As I said above, Paul McGann played the 8th Doctor in a TV movie that did not immediately spawn a rebirth of the television series. However, the sixteenth Big Finish release, Storm Warning, saw McGann return to the fold. It is a great mix of classic Doctor Who mixed with the new. The first thing one notices is a completely new version of the theme song. A bit darker and more foreboding than recent versions. The Doctor is in the TARDIS when he encounters some problems traveling through the Time Vortex. A creature called a Vortisaur breaks into the TARDIS and becomes a companion, of sorts. The scene shifts to October 1930 aboard His Majesty’s Airship R101, but not before a brief mock-radio broadcast introducing the R101. We are introduced to Charley, who will become The Doctor’s new companion. All seems to be normal but we find out that the design of the airship was modified in a hurry and who is the mysterious passenger in cabin 43?. I won’t spoil the plot for anyone, but I must say that it is a fantastic listen. The airship’s engines are a persistent hum in the background and the thunderclaps when it enters a storm create a wonderfully moody backdrop as mysteries are solved and the story comes to a climax. At the end, The Doctor plucks Charley from Earth and they go off adventuring. But removing Charley from her timeline has serious repercussions. The original plan had been for a three or four season story arc but this was cut short due to the resurrection of the television series by the BBC in 2005. Despite this, the 8th Doctor has some prime adventures.
Sword of Orion follows Storm Warning, bringing the return of The Doctor’s long-time enemies, the Cybermen. The beginning of this episode is quite scary, as it takes place on an abandoned space ship. At least it was thought to be abandoned. Invaders From Mars injects a bit of humor as The Doctor and Charley fend off an alien invasion in New York City on Halloween 1938, just before Orson Welles broadcasts his famous version of War of the Worlds. Welles is a character in the story, which made for a real treat for this film fanatic. Following on the heels of Invaders from Mars comes The Chimes of Midnight, one of the best adventures in the whole Big Finish canon. With its minimalist story, it’s creepy and engaging. The TARDIS lands in an abandoned Edwardian mansion. Scenes of The Doctor and Charley investigating the house are intercut with those portraying the servants of the house preparing for dinner on Christmas Eve. Slowly the relationship between these two lines of events becomes apparent and they merge. Once our heroes are transported into the “other” house, things really begin to get spooky. The household help are found murdered but once the clock strikes twelve, time goes backwards and the dead rise. The characters then act out the previous scenes again. The story takes place solely inside the mansion and the repetition of scenes with minor variations is immensely effective. This story, with its intimate setting and repetition of scenes, likely would never have made it onto television. Chimes of Midnight is a great example of how Big Finish tinkered with the Doctor Who formula and produced some compelling drama.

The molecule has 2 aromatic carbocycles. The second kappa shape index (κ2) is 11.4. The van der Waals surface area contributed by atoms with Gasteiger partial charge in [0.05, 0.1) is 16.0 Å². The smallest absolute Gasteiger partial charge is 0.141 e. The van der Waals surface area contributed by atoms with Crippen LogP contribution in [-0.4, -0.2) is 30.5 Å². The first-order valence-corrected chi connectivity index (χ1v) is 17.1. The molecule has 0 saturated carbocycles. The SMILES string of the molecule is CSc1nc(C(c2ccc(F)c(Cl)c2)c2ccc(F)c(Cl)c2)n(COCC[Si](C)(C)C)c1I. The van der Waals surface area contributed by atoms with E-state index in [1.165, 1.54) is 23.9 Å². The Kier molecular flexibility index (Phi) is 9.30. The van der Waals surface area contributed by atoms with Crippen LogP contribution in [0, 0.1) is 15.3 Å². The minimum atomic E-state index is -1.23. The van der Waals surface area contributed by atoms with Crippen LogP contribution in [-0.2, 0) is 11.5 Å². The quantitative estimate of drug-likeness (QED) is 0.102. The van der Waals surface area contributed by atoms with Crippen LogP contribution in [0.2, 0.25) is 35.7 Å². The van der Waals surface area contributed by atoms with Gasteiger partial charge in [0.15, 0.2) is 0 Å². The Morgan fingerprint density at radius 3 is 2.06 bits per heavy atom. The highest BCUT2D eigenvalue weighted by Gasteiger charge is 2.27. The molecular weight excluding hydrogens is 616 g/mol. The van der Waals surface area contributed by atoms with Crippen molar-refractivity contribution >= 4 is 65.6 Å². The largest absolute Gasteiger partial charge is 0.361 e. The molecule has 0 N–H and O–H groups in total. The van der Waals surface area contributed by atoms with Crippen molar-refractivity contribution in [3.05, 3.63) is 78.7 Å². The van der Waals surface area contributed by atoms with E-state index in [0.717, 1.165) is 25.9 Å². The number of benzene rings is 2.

After a brush with The Doctor’s archenemies, the Daleks, we come to Neverland. It is here that the act of plucking Charley from her time line proves consequential. The Web of Time is breaking and is proving disastrous for the entire universe. This episode hails the return of Romana, as played by Lalla Ward. Formerly a companion of the 4th Doctor, she is now President of the Time Lords. Neverland is merely a setup for Zagreus, which celebrated the 40th anniversary of Doctor Who. It featured the 5th, 6th, 7th, and 8th Doctors, plus it brought back many of the actors who have played companions, although they often voiced other roles. While the concept, a showdown with the ancient Time Lord, Rassilon, was good on paper, the actual episode was a mess. The end result was that The Doctor and Charley find themselves sans TARDIS in The Divergent’s universe struggling to find their way out.
The first adventure in this new universe is Scherzo. Penned by Robert Shearman, who also wrote Chimes of Midnight, it is another excellent play against the show’s conventions. The Doctor and Charley find themselves in a sensory-depriving world of white where they have no sense of time nor space. It is all about dialogue, and, again, could never have been a TV episode. The relationship between The Doctor and Charley becomes quite strained but they eventually come to terms with their predicament and reaffirm their affections, however platonic they may or may not be, for one another.
The story arc in The Divergent’s universe ended seven episodes later with The Next Life. Along the way, The Doctor takes on another companion in C’rizz, a chameleon-like humanoid of the Eutermesan race. These episodes are a mixed bag, with the highlights being The Natural History of Fear and Faith Stealer. The Natural History of Fear takes place in the dystopian City of Light. Our heroes have no recollection of who they are and act out the parts of rebels. This is one of the most disturbing Doctor Whos ever. Faith Stealer is a more traditional romp which takes place in The Multihaven, a marketplace of religions. It is a good mix of humor, drama, and suspense. The Next Life itself is in many ways a rehash of Zagreus, in that it retains its predecessor’s bloated feel and rather aimless plot.